VACATION HOMES FOR MULTIPLE GENERATIONS. In addition to ensuring smooth transfer of some or all of the vacation home, you may wish to establish an agreement of sorts for your heirs to be bound by, which would work to minimize the potential for disagreements pertaining to the use and management of the vacation home. This agreement can be signed by all heirs and be part of the gifting process, trust document, or operating agreement of a business entity.
Consider the following details to include:
- Who can use the vacation home (spouse, the ex-spouse of a child, etc.)?
- When can someone use the vacation home? (Who gets the week of the 4th of July?)
- Who is responsible for paying the maintenance expenses of the vacation home?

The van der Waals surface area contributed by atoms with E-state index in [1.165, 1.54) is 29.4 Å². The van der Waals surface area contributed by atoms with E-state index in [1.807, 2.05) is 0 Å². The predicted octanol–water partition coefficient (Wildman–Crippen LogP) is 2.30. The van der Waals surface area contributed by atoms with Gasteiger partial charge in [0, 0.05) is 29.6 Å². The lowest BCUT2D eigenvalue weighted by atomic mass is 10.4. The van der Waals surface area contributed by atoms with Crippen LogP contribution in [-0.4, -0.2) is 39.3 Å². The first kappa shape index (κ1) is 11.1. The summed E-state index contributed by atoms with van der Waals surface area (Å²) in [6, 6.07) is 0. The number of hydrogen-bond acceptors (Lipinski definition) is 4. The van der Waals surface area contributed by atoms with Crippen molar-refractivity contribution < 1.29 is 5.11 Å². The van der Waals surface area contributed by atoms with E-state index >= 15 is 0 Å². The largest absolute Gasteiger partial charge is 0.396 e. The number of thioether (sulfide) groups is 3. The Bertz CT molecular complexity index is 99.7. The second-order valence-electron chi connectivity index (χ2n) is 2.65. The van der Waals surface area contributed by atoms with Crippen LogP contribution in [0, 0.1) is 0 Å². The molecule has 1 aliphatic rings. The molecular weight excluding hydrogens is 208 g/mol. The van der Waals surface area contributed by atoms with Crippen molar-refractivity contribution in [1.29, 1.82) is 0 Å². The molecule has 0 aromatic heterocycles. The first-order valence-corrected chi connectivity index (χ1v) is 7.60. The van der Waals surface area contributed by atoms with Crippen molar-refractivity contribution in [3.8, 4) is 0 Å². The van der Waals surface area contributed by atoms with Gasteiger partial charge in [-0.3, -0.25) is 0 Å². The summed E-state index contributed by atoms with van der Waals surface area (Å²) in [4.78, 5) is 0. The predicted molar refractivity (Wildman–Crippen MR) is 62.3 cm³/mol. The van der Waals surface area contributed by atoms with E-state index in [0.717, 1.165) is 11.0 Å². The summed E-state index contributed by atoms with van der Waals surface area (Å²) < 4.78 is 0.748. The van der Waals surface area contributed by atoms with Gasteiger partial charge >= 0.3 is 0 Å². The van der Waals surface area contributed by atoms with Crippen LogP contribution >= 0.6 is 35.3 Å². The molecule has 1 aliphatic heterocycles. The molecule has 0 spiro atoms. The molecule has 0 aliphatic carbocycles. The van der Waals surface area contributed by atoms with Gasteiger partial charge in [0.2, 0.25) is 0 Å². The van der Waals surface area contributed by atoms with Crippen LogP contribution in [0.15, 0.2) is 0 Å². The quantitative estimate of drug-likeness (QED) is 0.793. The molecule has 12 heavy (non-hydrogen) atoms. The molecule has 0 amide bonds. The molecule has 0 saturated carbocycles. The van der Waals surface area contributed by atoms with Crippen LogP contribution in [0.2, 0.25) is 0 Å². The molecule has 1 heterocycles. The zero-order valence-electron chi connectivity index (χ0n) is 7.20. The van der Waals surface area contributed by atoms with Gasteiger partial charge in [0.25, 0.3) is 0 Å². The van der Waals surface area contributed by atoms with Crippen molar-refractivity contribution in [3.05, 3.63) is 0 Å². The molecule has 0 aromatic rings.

- Who manages improvements?
- Who can make the legal decisions?
- What type and how much insurance coverage should be maintained?
- If an interest is sold, is there a right of first refusal to other interest holders? What terms, if any, can the interest be sold on?
- Should the vacation home be rented when not in use?
- How are guests of a child treated?
- What is the mechanism for deciding if the vacation home should be sold?